Why communication is the key to raising industry standards

John Blackburn, managing director of Sheridan Fabrications, suggests we’re all setting a project up for a fall if manufacturers, designers and installers don’t keep talking to each other and work in collaboration to improve industry service standards

In the article ‘Biggest bugbear for kitchen installers revealed’, reference was made to a survey by worktop manufacturer Maxtop highlighting the day-to-day problems faced by templating and fitting teams up and down the country.

The biggest ‘bugbear’, according to the survey, was poorly prepared sites for installation. As the last piece to drop into a new kitchen’s design, it only takes a small element to be out, one detail missed, or one T not crossed, for it all to go pear-shaped.

The customer is likely to have had several weeks of upheaval and living with temporary kitchen arrangements. But isn’t it the survey and templating team’s responsibility to make sure that they’ve got the right equipment and training to deal with those wonky walls?

These types of bugbears don’t necessarily start at this stage. If designers aren’t made aware of inherent design restrictions of a worktop, how can they advise and guide their customer accordingly? If they aren’t given the correct training to match worktop with lifestyle and budget, they are setting the project up to fail.

So are kitchen designers to blame? Not if they keep up with industry innovations and product developments, and that only happens if manufacturers, designers and installers keep talking to each other and work in collaboration to improve industry service standards.

Another annoyance in the survey was longer production times, probably for granite, quartz and solid-surface worktops. These delays aren’t always because of the production line, often it’s the scheduling of the installation around all the other suppliers and fitters for the rest of the kitchen.

Back to the weeks of upheaval, and it’s not surprising that the customer reaches breaking point when dates slip. Which leads nicely on to the ‘managing expectations’ bugbear. Put yourself in the customer’s shoes. If you’d been told the likely production times, or that your worktop will have a visible joint, it comes as less of a shock. Forewarned is forearmed.

Unfortunately, with the latest trends incorporating heavily designed worktops, the potential for problems may be on the increase, if adequate training and support isn’t provided.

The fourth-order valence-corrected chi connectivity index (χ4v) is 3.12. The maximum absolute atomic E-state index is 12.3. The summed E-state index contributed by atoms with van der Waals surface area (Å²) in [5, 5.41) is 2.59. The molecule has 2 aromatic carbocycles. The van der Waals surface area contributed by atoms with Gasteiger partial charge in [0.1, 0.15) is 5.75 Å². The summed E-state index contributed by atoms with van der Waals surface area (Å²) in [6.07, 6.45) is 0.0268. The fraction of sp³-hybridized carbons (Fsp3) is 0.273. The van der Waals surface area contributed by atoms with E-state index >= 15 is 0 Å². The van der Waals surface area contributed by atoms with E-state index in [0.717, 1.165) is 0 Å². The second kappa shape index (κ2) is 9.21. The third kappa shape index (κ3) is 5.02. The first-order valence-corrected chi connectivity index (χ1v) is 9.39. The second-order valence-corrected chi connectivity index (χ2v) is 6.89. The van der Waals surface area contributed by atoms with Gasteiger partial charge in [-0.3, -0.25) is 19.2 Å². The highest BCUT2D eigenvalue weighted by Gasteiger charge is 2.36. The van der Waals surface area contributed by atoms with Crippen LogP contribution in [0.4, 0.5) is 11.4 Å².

How do things get better? Are retailers, kitchen designers and fitters missing a trick by not choosing manufacturers with the right support and infrastructure?

If they talked with their feet and worked with manufacturers that not only produce great quality products, but also provide intensive training for their partners, then wouldn’t their own customers’ experience be vastly improved?

At the other end of the supply chain, manufacturers who invest in Fira accreditation, ISO 9001 standards and offer guarantees are putting their money where their mouths are by investing in quality standards. But it’s clear that this alone is not enough. If product training isn’t offered, then what’s the point?

Do retailers need to think less about the bottom line and more about providing the best customer experience? Surely there’s a cost saving in making sure that a worktop and entire kitchen fit goes the best it possibly can? And surely delays, revisits, and refits can be avoided if the correct information sharing and training systems are in place?

The survey seems to be trying to paint a ‘them and us’ scenario, where each blames the other side for mistakes.

Here at Sheridan, we’ve seen installation figures increase by 16% because we invested in training our survey and installation teams. We’ve worked in partnership with our customers and our survey and templating teams to make sure they have the knowledge and information to provide realistic, affordable and desirable solutions. Their bugbears are our bugbears.

Furthermore, with investments we’ve made in new systems, our ‘right first time’ figures are forecast to increase from our current 96%. We’re in it together and we work hard to make sure complaints across the supply chain are minimised.

Whoever has the buying power, manufacturers, retailers or kitchen designers, they have a responsibility not only to provide great-quality worktops, but also guarantee that customer service, training, surveying and fitting are part of the entire package.

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